The Powhatan Uprising of March 22, 1621/22, was the single most significant event of Anglo-Indian relations in Virginia. An early example of a native culture's rebellion against intruding European civilization, the uprising climaxed a mere decade and a half of intercultural contact. Its impact upon trans-Atlantic ideology and policy was impressive: it brought to an end the first (forty year) phase of British imperialis [imperialist] accelerated Virginia's unique course of development, and hastened the doom of an American Indian empire with vast potential.
Research Article| January 01 1978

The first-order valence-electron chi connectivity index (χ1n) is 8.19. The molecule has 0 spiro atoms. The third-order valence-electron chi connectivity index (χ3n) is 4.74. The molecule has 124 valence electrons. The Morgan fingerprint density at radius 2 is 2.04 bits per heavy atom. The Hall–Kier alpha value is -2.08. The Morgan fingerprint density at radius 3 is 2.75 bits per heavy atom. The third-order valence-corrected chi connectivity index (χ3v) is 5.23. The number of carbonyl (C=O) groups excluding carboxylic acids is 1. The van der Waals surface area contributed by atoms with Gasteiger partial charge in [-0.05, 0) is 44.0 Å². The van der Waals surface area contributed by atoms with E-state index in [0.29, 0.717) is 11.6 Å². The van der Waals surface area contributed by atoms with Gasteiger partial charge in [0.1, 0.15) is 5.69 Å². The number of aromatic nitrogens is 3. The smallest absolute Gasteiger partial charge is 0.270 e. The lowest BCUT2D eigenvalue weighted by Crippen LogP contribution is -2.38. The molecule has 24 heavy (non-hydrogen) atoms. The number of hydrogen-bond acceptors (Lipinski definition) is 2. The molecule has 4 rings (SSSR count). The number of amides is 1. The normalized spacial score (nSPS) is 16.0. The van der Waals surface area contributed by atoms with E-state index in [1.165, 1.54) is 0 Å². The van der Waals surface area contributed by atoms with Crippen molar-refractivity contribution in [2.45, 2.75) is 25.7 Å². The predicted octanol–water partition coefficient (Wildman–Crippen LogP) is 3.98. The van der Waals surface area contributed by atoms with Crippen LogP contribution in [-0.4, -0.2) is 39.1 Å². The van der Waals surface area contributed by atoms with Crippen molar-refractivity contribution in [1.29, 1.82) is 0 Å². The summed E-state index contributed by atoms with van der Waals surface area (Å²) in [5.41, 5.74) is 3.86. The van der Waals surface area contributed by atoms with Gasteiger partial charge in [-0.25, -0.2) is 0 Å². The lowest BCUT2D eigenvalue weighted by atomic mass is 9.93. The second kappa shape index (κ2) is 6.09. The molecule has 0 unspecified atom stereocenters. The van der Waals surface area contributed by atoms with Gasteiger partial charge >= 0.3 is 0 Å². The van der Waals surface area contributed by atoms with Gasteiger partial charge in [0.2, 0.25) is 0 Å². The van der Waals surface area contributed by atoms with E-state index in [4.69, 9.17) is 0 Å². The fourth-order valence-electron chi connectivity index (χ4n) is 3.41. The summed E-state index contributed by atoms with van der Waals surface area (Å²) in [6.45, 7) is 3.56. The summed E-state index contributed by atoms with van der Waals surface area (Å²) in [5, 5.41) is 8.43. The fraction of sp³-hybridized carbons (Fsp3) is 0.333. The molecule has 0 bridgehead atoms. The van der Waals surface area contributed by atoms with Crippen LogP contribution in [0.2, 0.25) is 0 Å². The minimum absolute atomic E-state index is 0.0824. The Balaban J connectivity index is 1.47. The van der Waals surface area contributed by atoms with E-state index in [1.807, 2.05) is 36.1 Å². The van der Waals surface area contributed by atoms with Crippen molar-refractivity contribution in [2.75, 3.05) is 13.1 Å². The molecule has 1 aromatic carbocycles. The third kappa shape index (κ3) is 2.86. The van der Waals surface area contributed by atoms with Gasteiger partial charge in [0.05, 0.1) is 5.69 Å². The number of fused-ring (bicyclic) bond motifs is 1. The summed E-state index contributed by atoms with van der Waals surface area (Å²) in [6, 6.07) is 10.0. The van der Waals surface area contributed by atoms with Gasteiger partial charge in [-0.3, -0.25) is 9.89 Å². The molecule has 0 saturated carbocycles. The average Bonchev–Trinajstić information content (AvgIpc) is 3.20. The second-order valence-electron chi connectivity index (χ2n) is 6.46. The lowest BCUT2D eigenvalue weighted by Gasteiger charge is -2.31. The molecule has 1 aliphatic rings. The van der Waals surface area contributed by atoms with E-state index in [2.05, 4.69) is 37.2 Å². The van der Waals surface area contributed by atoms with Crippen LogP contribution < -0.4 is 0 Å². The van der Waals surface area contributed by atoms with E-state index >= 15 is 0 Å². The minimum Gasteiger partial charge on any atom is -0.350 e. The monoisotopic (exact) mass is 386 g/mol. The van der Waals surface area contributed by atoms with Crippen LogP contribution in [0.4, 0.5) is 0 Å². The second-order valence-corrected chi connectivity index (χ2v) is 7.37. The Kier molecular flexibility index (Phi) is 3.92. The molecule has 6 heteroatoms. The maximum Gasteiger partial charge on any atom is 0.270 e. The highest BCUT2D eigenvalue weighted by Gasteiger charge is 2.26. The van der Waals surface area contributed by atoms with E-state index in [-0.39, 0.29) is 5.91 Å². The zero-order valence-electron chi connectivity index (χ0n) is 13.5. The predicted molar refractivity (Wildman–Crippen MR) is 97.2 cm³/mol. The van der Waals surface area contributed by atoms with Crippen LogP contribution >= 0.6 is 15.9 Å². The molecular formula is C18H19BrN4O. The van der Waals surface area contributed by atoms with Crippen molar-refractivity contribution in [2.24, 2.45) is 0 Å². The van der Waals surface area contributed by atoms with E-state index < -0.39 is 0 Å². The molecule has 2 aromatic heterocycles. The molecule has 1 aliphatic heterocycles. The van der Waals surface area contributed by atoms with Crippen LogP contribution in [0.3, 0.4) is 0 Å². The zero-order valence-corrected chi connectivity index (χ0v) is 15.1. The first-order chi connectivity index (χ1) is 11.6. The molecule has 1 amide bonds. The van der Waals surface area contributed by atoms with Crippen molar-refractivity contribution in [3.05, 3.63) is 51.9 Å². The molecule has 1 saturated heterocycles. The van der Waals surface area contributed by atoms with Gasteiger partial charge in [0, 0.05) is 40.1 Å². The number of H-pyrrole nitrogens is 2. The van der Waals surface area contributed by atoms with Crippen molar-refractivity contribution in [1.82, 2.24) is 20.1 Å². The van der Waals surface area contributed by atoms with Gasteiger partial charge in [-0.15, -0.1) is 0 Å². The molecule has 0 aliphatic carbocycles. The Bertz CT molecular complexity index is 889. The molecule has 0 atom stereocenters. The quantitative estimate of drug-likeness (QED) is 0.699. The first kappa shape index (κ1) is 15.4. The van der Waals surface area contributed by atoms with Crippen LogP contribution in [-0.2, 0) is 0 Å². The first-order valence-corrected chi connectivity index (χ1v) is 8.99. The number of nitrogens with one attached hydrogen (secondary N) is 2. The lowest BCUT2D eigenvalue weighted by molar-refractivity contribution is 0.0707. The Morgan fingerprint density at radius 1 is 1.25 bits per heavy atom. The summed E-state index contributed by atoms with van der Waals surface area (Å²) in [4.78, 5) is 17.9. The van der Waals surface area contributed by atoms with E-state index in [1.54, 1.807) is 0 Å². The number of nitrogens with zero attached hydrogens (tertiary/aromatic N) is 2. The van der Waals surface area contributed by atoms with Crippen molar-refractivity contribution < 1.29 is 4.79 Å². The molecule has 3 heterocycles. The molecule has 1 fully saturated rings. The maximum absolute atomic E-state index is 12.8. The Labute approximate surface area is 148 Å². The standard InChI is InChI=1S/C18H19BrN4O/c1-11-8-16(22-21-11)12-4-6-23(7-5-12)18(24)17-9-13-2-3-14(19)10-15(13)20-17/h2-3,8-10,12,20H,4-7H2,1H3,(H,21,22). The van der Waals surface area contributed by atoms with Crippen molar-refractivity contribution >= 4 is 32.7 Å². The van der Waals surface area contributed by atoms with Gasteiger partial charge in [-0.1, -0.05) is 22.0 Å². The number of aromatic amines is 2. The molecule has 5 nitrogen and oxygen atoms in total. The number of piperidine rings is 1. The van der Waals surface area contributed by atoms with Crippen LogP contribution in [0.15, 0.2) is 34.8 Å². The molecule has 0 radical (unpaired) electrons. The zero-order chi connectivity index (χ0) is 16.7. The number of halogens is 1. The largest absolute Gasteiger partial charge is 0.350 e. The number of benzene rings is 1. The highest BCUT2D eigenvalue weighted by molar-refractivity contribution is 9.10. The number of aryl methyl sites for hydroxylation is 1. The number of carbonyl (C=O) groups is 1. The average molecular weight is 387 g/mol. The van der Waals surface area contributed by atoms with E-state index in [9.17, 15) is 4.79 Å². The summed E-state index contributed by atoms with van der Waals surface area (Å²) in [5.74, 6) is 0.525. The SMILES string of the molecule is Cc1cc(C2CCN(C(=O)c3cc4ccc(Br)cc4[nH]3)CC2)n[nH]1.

THE “BARBAROUS MASSACRE” RECONSIDERED: THE POWHATAN UPRISING OF 1622 AND THE HISTORIANS
Explorations in Ethnic Studies (1978) 1 (1): 16–36.
- Views Icon Views
- Share Icon Share
- Search Site
J. Frederick Fausz; THE “BARBAROUS MASSACRE” RECONSIDERED: THE POWHATAN UPRISING OF 1622 AND THE HISTORIANS. Explorations in Ethnic Studies 1 January 1978; 1 (1): 16–36. doi: https://doi.org/10.1525/ees.1918.104.22.168
Download citation file: